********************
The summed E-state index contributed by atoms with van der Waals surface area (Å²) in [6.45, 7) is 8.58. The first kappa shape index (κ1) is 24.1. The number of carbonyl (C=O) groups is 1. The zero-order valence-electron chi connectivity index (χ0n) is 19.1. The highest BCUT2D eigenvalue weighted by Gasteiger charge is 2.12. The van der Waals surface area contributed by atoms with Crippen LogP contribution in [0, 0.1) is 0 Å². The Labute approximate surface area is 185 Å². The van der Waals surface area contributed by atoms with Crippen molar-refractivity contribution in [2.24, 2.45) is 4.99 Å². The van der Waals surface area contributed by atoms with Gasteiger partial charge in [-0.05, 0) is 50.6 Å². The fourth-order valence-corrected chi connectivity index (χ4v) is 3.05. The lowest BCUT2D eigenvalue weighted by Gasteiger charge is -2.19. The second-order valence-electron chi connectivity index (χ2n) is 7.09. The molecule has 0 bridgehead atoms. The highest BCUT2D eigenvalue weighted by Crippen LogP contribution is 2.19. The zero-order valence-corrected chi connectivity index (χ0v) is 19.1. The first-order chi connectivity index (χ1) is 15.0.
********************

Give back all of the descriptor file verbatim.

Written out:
The summed E-state index contributed by atoms with van der Waals surface area (Å²) in [6.45, 7) is 8.58. The first kappa shape index (κ1) is 24.1. The number of carbonyl (C=O) groups is 1. The zero-order valence-electron chi connectivity index (χ0n) is 19.1. The highest BCUT2D eigenvalue weighted by Gasteiger charge is 2.12. The van der Waals surface area contributed by atoms with Crippen LogP contribution in [0, 0.1) is 0 Å². The Labute approximate surface area is 185 Å². The van der Waals surface area contributed by atoms with Crippen molar-refractivity contribution in [2.24, 2.45) is 4.99 Å². The van der Waals surface area contributed by atoms with Gasteiger partial charge in [-0.05, 0) is 50.6 Å². The fourth-order valence-corrected chi connectivity index (χ4v) is 3.05. The lowest BCUT2D eigenvalue weighted by Gasteiger charge is -2.19. The second-order valence-electron chi connectivity index (χ2n) is 7.09. The molecule has 0 bridgehead atoms. The highest BCUT2D eigenvalue weighted by Crippen LogP contribution is 2.19. The zero-order valence-corrected chi connectivity index (χ0v) is 19.1. The first-order chi connectivity index (χ1) is 15.0.